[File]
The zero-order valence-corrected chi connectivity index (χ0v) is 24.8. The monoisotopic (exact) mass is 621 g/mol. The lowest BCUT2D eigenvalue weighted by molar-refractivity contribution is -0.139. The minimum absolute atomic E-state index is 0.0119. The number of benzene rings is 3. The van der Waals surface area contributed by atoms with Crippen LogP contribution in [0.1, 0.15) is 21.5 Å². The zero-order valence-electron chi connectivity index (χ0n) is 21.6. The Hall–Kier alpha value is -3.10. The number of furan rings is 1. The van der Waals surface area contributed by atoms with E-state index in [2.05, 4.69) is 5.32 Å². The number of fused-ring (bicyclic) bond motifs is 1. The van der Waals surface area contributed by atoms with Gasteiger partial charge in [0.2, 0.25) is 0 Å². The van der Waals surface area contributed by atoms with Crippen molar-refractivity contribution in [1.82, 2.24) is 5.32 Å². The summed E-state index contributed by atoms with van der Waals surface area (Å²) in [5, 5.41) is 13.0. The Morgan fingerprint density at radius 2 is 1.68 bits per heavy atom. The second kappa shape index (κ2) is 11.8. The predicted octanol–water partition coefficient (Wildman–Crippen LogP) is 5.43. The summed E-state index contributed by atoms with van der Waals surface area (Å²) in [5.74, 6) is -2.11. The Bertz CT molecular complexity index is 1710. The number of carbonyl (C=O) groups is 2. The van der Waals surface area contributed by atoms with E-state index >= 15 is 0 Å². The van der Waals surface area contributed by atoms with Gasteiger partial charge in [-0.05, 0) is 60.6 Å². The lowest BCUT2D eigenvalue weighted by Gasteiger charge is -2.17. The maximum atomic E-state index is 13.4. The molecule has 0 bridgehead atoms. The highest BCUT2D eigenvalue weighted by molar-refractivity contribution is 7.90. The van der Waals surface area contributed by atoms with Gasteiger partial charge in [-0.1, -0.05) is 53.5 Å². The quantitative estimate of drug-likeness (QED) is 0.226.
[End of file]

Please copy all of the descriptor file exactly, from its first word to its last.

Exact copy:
The zero-order valence-corrected chi connectivity index (χ0v) is 24.8. The monoisotopic (exact) mass is 621 g/mol. The lowest BCUT2D eigenvalue weighted by molar-refractivity contribution is -0.139. The minimum absolute atomic E-state index is 0.0119. The number of benzene rings is 3. The van der Waals surface area contributed by atoms with Crippen LogP contribution in [0.1, 0.15) is 21.5 Å². The zero-order valence-electron chi connectivity index (χ0n) is 21.6. The Hall–Kier alpha value is -3.10. The number of furan rings is 1. The van der Waals surface area contributed by atoms with E-state index in [2.05, 4.69) is 5.32 Å². The number of fused-ring (bicyclic) bond motifs is 1. The van der Waals surface area contributed by atoms with Gasteiger partial charge in [0.2, 0.25) is 0 Å². The van der Waals surface area contributed by atoms with Crippen molar-refractivity contribution in [1.82, 2.24) is 5.32 Å². The summed E-state index contributed by atoms with van der Waals surface area (Å²) in [5, 5.41) is 13.0. The Morgan fingerprint density at radius 2 is 1.68 bits per heavy atom. The second kappa shape index (κ2) is 11.8. The predicted octanol–water partition coefficient (Wildman–Crippen LogP) is 5.43. The summed E-state index contributed by atoms with van der Waals surface area (Å²) in [5.74, 6) is -2.11. The Bertz CT molecular complexity index is 1710. The number of carbonyl (C=O) groups is 2. The van der Waals surface area contributed by atoms with E-state index >= 15 is 0 Å². The van der Waals surface area contributed by atoms with Gasteiger partial charge in [-0.05, 0) is 60.6 Å². The lowest BCUT2D eigenvalue weighted by Gasteiger charge is -2.17. The maximum atomic E-state index is 13.4. The molecule has 0 bridgehead atoms. The highest BCUT2D eigenvalue weighted by molar-refractivity contribution is 7.90. The van der Waals surface area contributed by atoms with Gasteiger partial charge in [-0.1, -0.05) is 53.5 Å². The quantitative estimate of drug-likeness (QED) is 0.226.